A huge hat tip goes to Sarah Harlington who played the role of Kate Monster and the infamous Lucy the Slut, for her impeccable vocal ability. Other credit goes to my forever favourite characters, Gary Coleman (Etisyai Philip) and the deliciously devious Bad Idea Bears (Jessica Paker). 

The UK tour cast have brought back the essence intended by music and lyric writers Robert Lopez and Jeff Marx, which deserves huge congratulations. The production is ultimately a 'coming of age’ story and uses the Seasame Street metaphor as a device to satirize the anxieties felt going from childhood to adulthood. As children we are encouraged by such characters that we can be anything we want to be and build high aspirations, but fail to be told how disappointing life can be and that in life sometimes our options are limited. This is a sign of the times, and it is something every person in the theatre has felt or is still feeling - actors included. This point really hit home for me listening to the undergrad musical theatre students behind me, imagining that “one of us could be in this programme one day. Such and such, Arden school of theatre.” Unbeknownst to them I am already a graduate and it took me 3 years to land my first paid acting job with a longer wait for a second. But who am I to tell them life isn't that easy?  This powerhouse of a musical was doing a fine job of it, and by the same token the entire cast and creative team endured the same difficulties, but now have this success.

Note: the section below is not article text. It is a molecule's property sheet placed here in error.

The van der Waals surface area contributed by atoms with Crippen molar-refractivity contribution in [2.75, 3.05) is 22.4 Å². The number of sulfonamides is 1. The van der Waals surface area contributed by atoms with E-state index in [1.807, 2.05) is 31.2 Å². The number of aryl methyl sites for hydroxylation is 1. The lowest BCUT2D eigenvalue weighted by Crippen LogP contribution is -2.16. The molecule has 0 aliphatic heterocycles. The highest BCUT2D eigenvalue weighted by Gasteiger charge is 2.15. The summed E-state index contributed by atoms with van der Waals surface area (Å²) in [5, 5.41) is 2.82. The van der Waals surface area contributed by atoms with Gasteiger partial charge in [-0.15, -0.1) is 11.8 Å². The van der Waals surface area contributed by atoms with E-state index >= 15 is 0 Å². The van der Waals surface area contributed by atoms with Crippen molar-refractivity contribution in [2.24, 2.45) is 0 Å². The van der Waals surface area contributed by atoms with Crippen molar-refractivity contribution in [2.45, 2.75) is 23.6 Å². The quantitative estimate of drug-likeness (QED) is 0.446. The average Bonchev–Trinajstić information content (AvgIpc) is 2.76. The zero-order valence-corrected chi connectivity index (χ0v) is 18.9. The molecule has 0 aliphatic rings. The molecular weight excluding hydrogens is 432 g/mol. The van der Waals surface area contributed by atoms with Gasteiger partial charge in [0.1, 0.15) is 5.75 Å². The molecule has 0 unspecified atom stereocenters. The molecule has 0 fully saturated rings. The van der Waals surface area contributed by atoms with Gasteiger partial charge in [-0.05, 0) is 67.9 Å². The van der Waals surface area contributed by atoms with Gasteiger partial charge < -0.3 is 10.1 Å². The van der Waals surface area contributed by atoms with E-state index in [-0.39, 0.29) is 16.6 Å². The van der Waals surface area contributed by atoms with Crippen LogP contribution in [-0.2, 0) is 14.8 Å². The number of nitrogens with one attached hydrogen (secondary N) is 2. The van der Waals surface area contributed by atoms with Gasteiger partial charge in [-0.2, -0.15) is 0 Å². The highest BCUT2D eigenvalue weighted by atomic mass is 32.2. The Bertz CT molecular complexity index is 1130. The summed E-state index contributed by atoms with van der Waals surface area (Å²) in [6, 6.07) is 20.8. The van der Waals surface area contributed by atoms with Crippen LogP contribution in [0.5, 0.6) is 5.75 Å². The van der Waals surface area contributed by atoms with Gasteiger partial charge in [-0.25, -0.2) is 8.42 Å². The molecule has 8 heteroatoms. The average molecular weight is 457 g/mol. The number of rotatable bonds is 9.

Avenue Q is bright, bold and ballsy. Funny where it needs to be, with a heart that is accessible to everyone. It can be easy to undermine musical theatre as just a sing-a-long 'isn’t everything great’ two-hour experience, but if you dig a little deeper and listen to what the writers, directors and actors have placed in front of you, you will see that this show is made of better fluff…I mean stuff 

Words: Kate Morris 

Photos: Matt Martin Photography